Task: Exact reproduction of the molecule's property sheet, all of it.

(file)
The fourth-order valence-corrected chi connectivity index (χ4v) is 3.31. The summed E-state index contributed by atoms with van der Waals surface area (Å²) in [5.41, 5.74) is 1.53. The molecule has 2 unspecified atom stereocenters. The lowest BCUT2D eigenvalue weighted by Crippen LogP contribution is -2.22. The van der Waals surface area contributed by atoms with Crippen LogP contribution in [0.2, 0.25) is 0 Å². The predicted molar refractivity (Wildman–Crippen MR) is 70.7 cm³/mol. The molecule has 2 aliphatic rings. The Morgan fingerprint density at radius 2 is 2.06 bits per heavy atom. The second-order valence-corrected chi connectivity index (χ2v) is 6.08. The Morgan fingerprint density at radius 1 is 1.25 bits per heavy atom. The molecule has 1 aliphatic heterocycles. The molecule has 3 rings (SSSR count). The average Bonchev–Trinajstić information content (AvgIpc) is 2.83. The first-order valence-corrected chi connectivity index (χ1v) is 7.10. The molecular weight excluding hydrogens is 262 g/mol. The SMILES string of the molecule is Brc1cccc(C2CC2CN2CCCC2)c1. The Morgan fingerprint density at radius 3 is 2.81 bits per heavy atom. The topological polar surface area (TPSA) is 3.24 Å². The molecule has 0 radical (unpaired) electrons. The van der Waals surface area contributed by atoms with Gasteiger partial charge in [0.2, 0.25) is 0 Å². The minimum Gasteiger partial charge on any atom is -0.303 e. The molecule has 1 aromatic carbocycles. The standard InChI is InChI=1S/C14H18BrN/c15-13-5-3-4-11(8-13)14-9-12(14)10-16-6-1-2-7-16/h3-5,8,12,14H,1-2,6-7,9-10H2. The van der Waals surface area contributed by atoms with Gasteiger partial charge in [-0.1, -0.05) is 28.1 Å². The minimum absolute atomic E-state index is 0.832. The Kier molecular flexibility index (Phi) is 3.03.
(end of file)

The fourth-order valence-corrected chi connectivity index (χ4v) is 3.31. The summed E-state index contributed by atoms with van der Waals surface area (Å²) in [5.41, 5.74) is 1.53. The molecule has 2 unspecified atom stereocenters. The lowest BCUT2D eigenvalue weighted by Crippen LogP contribution is -2.22. The van der Waals surface area contributed by atoms with Crippen LogP contribution in [0.2, 0.25) is 0 Å². The predicted molar refractivity (Wildman–Crippen MR) is 70.7 cm³/mol. The molecule has 2 aliphatic rings. The Morgan fingerprint density at radius 2 is 2.06 bits per heavy atom. The second-order valence-corrected chi connectivity index (χ2v) is 6.08. The Morgan fingerprint density at radius 1 is 1.25 bits per heavy atom. The molecule has 1 aliphatic heterocycles. The molecule has 3 rings (SSSR count). The average Bonchev–Trinajstić information content (AvgIpc) is 2.83. The first-order valence-corrected chi connectivity index (χ1v) is 7.10. The molecular weight excluding hydrogens is 262 g/mol. The SMILES string of the molecule is Brc1cccc(C2CC2CN2CCCC2)c1. The Morgan fingerprint density at radius 3 is 2.81 bits per heavy atom. The topological polar surface area (TPSA) is 3.24 Å². The molecule has 0 radical (unpaired) electrons. The van der Waals surface area contributed by atoms with Gasteiger partial charge in [0.2, 0.25) is 0 Å². The minimum Gasteiger partial charge on any atom is -0.303 e. The molecule has 1 aromatic carbocycles. The standard InChI is InChI=1S/C14H18BrN/c15-13-5-3-4-11(8-13)14-9-12(14)10-16-6-1-2-7-16/h3-5,8,12,14H,1-2,6-7,9-10H2. The van der Waals surface area contributed by atoms with Gasteiger partial charge in [-0.1, -0.05) is 28.1 Å². The minimum absolute atomic E-state index is 0.832. The Kier molecular flexibility index (Phi) is 3.03.